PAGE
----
Health Care: A Community Concern?

By Anne Crichton; Ann Robertson et al. | Go to book overview

CHAPTER 14

Rural Health Services

Because of its vast extent, its harsh winter climate and in some provinces, geographical features which make travel very difficult, Canada has major problems in providing universal and equally accessible health care to all citizens.

Although the emphasis in the early days of the shift to collectivist health care organization was put upon universal access to medical and hospital services, this has not been easy to achieve. The provincial inquiries into health service provision conducted in the second half of the 1980s (which will be discussed in Chapter 29) reported that rural dwellers were not satisfied with what was being provided for them. The population is unevenly and widely spread. There are far fewer people living in rural areas than in metropolitan centres and so it is difficult to meet the promise of providing readily available comprehensive care to all Canadian citizens.

As discussed in Chapter 9 the clinical medical care system is organized into regional hierarchies. Tertiary care is given only in metropolitan centres where there are medical schools (or regionally by some arrangement with them), secondary care is available in larger towns and primary care is at the base of the pyramid. But the primary and secondary care physicians are not evenly distributed. There is a clustering of most of them as near to the university teaching centres as they can manage to locate their practices. 1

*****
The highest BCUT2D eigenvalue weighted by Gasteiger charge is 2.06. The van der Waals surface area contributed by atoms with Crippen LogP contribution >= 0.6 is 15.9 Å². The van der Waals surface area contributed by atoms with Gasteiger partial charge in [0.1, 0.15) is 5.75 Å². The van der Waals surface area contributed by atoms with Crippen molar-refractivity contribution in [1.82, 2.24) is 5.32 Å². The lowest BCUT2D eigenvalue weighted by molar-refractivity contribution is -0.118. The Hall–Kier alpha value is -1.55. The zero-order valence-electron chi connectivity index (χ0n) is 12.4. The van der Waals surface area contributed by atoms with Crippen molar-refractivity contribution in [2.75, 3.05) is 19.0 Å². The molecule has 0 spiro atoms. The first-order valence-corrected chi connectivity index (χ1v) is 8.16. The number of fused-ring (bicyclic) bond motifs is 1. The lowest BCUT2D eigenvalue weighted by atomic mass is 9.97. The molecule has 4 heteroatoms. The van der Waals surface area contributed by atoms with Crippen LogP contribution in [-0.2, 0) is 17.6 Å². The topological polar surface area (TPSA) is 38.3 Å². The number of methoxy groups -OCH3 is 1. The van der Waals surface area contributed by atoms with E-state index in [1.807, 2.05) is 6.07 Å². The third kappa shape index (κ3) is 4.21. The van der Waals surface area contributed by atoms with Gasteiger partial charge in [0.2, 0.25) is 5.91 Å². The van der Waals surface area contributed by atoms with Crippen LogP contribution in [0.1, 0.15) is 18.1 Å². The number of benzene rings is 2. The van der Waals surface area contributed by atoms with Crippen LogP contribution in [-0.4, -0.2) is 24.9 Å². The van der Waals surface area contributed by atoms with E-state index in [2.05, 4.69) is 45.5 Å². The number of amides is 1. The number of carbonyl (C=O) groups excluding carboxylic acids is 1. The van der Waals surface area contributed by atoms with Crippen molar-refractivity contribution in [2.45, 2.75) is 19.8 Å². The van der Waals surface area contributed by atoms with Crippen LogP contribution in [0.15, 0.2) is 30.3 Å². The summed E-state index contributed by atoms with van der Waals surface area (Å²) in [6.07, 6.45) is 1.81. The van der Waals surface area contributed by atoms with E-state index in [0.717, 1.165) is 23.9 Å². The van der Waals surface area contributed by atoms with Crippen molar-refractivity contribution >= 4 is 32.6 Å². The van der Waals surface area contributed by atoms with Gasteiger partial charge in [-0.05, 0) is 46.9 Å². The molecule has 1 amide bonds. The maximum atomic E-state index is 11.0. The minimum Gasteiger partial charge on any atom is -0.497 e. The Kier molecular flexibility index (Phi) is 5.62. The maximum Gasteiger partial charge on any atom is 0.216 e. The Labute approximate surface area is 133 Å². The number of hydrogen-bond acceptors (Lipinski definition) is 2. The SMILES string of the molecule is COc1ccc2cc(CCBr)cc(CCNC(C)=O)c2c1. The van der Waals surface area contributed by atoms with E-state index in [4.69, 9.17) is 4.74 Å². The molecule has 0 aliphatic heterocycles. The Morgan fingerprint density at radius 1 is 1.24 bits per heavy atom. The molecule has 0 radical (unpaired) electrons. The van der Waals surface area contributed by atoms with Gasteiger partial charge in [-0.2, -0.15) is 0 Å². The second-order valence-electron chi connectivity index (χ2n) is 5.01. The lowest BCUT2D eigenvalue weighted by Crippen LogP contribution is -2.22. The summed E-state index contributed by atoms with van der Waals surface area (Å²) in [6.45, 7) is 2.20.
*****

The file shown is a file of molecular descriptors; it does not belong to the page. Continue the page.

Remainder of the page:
There was a growing concern about the distribution of care between metropolitan and rural areas in the late 1980s. Ontario (Rourke 1989), Quebec (Hirsch and Wooton 1990), and the Alberta Medical Association (1989)

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1
It is not necessarily the doctors themselves who choose to live in the major cities ; often it is their husbands, wives and families who want to be there (British Columbia 1991).

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